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The Fast Fashion Industry

The term fast fashion references the practice of mass-producing replicas of high fashion clothing at a cheaper cost. Many fashion companies outsource their labor for low-cost labor in developing countries. The inexpensive labor costs allow the fashion companies to sell their clothing to consumers at a cheaper rate, thus encouraging people to buy clothing at a higher rate. Workers are highly exploited through low pay rates, lack of benefits, and poor working conditions. The fashion industry contributes to global warming by consuming 79 trillion liters of water and producing 92 million tons of waste per year. Fast fashion is unsustainable because the clothing was made for the sole purpose of short-term usage.

How Has The Industry Been Affected by TikTok?

Tik Tok has become a popular social media platform (almost unexpectedly) for several reasons. Firstly, the algorithm is unmatched. It is successful in gathering videos that are tailored to the user’s interests making it easy to scroll through the app for hours. Fashion companies have taken notice of TikTok’s popularity and began to create profiles, pay for ads, and even sponsor creators. This greatly benefits the fashion industry as they can reach a wider audience thus garnering more consumers. TikTok also plays a substantial role in highlighting fashion trends. As an increasing number of creators accept sponsorships, hyperconsumerism is rising. Through the now rapid trend cycle, fast fashion brands are able to quickly supply the demand for trendy clothing.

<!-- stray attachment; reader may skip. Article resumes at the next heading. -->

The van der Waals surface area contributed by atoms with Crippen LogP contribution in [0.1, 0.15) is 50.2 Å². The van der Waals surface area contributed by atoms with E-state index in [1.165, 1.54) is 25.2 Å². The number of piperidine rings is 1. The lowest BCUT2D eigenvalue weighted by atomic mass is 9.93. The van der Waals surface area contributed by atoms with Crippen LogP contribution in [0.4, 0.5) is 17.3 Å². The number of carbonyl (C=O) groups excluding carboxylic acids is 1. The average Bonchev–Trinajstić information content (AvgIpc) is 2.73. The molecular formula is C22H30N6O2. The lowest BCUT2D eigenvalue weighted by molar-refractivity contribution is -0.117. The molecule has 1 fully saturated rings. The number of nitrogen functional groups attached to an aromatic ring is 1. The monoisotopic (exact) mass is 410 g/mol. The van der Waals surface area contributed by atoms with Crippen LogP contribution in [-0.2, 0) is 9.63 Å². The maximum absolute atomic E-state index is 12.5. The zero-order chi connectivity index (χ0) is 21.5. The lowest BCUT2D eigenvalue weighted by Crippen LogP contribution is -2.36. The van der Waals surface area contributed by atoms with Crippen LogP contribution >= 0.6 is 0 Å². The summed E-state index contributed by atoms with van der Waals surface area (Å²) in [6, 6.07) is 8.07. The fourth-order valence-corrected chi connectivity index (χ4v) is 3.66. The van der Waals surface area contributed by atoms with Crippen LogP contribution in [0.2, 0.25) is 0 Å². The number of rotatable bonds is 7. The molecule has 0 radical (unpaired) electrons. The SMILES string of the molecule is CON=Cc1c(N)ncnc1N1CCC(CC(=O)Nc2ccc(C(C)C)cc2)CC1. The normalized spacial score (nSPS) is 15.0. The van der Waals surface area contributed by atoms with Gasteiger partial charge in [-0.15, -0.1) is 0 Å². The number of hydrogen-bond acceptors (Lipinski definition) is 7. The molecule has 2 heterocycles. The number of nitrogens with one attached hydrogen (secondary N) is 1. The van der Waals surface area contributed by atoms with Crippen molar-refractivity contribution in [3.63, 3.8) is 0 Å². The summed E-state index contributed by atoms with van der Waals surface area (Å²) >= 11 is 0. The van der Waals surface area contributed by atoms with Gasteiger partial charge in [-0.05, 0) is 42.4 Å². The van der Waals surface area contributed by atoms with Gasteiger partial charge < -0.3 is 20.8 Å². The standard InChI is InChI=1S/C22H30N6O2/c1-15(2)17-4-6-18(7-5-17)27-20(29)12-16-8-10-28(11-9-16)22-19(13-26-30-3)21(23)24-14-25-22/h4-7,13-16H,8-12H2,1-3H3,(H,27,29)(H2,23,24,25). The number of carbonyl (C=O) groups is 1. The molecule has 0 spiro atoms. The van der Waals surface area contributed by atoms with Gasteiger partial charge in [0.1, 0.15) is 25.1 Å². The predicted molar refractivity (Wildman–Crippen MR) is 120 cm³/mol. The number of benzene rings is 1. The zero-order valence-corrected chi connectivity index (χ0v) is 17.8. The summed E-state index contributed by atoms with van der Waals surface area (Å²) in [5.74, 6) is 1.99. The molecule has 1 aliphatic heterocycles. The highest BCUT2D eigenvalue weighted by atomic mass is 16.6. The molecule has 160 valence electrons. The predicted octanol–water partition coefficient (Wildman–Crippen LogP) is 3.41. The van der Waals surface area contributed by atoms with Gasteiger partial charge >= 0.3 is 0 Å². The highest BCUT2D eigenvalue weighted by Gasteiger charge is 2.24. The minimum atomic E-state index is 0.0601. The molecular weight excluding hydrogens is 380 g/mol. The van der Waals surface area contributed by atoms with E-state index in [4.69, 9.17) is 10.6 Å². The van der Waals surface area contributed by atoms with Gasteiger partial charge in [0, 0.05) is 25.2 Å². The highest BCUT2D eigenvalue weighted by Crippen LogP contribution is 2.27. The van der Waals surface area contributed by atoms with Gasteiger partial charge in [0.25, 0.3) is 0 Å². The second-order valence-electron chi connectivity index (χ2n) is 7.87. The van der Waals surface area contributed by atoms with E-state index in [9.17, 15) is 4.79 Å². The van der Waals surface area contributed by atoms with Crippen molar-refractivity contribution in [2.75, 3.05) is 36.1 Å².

This is not an article that is trying to convince you to stop shopping at Zara. This article is not trying to force you to start thrifting or purchase more expensive clothing labeled as sustainable. Rather, it is to highlight how fast fashion continues to thrive because of platforms such as TikTok. Fast fashion is not a problem that can be solved overnight but it starts with you and me. Simple efforts such as purchasing clothing less frequently or participating less in trends and more in personal style are far more sustainable to express yourself through fashion. 

Skylar Shaw

Howard '23

Hello, My name is Skylar Shaw, and I am from The Bronx, New York. Currently, I am a Junior at Howard University, where I study Economics.
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